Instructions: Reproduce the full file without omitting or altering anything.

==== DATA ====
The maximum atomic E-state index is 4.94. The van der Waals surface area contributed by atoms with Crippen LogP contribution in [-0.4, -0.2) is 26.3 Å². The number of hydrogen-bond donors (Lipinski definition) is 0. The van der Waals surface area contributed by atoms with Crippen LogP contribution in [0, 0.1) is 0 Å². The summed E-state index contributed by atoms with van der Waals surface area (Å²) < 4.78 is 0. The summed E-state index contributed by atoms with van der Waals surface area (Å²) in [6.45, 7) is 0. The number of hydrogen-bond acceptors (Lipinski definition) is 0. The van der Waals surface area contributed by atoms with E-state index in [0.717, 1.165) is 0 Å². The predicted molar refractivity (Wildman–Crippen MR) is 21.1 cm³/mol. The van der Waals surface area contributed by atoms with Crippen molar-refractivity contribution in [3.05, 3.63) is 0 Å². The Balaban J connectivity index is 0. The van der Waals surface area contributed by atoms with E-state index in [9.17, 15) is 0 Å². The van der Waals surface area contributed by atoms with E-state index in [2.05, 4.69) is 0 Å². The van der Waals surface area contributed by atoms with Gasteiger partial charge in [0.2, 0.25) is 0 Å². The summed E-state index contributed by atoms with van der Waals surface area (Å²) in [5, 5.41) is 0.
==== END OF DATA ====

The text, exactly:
The maximum atomic E-state index is 4.94. The van der Waals surface area contributed by atoms with Crippen LogP contribution in [-0.4, -0.2) is 26.3 Å². The number of hydrogen-bond donors (Lipinski definition) is 0. The van der Waals surface area contributed by atoms with Crippen LogP contribution in [0, 0.1) is 0 Å². The summed E-state index contributed by atoms with van der Waals surface area (Å²) < 4.78 is 0. The summed E-state index contributed by atoms with van der Waals surface area (Å²) in [6.45, 7) is 0. The number of hydrogen-bond acceptors (Lipinski definition) is 0. The van der Waals surface area contributed by atoms with E-state index in [0.717, 1.165) is 0 Å². The predicted molar refractivity (Wildman–Crippen MR) is 21.1 cm³/mol. The van der Waals surface area contributed by atoms with Crippen molar-refractivity contribution in [3.05, 3.63) is 0 Å². The Balaban J connectivity index is 0. The van der Waals surface area contributed by atoms with E-state index in [9.17, 15) is 0 Å². The van der Waals surface area contributed by atoms with E-state index in [2.05, 4.69) is 0 Å². The van der Waals surface area contributed by atoms with Gasteiger partial charge in [0.2, 0.25) is 0 Å². The summed E-state index contributed by atoms with van der Waals surface area (Å²) in [5, 5.41) is 0.